Monday, October 6, 2008

The TV choice

Television is one of those things that causes a great debate among unschoolers. While some don't even own a television, others believe that there is no such thing as too much television. They completely trust that their children will watch whatever they need and that restricting television causes children to binge-watch whenever they get a chance. I've sometimes found myself to be the only moderate in the midst of such a debate, but today I found this blog, and the author sounds a lot like myself. He grew up a total addict but now tries to foster a more moderate viewing philosophy.

I've heard some parents say that they tried unschooling, but it didn't work for them because all their children did was watch cartoons all day. While some unschoolers would give an unqualified thumbs up to that practice, I would ask a few questions and suggest that they not throw out the baby (unschooling) with the bathwater (TV).

First, exactly how many hours are we talking about? Some parents might mean all afternoon when they say "all the time," while others might mean every waking hour. All afternoon is less troubling than every waking hour.

Second, what type of activities does the child have available other than television? Many kids today do not have a lot of options if they live in the city if their parents believe that unschooling means a total hands-off approach. They need parents to take them places, such as the library, museums, and parks. One woman asked if it was okay that her four-year-old son watched the same violent video game over and over again. After a bit of discussion, I learned that the family only owned that one video game. The child had no other options for video games. Still, I would not want a child that age to play any video game for an extended period of time, because they should be outside running around, getting exercise, and breathing fresh air.

There is all kinds of research available on the problems with watching too much television, such as obesity and lower academic performance. Television, like many things, is okay in moderation, but a steady diet of TV, like a steady diet of potato chips and candy, is not good for you. On the blog mentioned earlier, the author talks about his family's viewing habits. I personally don't watch any television, but I do watch a movie on DVD once a week. We don't have cable or a dish, but we subscribe to Netflix, which means the family doesn't watch more than three or four movies a week. Some members of my family do watch a couple of TV shows every week through the Internet.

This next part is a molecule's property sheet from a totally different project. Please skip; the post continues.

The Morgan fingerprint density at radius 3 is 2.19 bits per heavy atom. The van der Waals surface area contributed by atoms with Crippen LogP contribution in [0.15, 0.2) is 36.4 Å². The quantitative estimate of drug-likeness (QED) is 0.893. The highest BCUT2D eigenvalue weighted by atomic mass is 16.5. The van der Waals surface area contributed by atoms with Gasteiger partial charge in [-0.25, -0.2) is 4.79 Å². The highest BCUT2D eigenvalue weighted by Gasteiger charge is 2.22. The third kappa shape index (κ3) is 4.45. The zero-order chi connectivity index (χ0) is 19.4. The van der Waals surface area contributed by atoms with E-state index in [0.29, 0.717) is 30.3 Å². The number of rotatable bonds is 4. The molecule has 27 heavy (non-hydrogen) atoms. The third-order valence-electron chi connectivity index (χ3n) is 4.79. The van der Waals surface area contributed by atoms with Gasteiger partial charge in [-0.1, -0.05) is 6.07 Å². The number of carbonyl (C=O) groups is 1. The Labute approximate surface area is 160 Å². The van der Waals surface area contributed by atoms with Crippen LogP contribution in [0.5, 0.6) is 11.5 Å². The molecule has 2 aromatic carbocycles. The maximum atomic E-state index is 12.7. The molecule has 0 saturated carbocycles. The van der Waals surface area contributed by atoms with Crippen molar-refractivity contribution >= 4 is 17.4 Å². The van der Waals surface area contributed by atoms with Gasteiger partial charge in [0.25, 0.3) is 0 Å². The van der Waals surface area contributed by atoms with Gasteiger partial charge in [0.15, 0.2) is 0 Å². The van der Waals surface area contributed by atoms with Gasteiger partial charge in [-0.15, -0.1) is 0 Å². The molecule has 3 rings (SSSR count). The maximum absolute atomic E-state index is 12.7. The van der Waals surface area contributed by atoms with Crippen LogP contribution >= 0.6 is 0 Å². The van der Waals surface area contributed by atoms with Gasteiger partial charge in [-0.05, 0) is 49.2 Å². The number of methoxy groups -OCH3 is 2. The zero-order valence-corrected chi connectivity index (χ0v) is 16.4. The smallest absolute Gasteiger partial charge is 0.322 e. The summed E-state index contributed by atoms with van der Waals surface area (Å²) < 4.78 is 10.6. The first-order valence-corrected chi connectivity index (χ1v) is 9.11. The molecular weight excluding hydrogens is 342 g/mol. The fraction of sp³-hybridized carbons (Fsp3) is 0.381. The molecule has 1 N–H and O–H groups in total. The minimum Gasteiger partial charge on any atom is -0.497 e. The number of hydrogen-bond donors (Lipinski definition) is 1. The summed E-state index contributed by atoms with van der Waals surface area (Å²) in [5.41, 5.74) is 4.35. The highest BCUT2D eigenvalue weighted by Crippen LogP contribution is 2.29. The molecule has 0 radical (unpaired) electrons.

I don't think that television is inherently bad. Indeed, I think there are great ways it can be used. Three years ago, my youngest child and I spent autumn watching all of the PBS House shows -- Frontier House, 1900 House, Colonial House, Manor House, etc. They're reality shows where people go back in time to live like people in a particular era, and it was the most fun history lesson imaginable. We learned so much and were very entertained in the process. It caused us to talk about how we would respond to living in such conditions, and ultimately we decided that although the clothing was pretty cool, we really like having toilet paper and indoor plumbing!

3 comments:

Lori said...

i've read many arguments that children in tv households won't read; i find that ridiculous. if you are a reading family, your children love books. if they love storytelling, they are going to love movies and tv.

true for us, anyway! ;^)

Cathy said...

I think everything in life is a balance. If I sit and read the entire day, I don't know that it is any better than watching TV all day because I have missed out on spending time with my family or taking a walk or learning how to knit. With balance, I feel our family can experience everything life has provided for us - even technology.

Deborah said...

That is SO true, Cathy! My oldest has always been such a bookworm that there have been times when I yell, "Put the book down! No more reading until ____ is done!"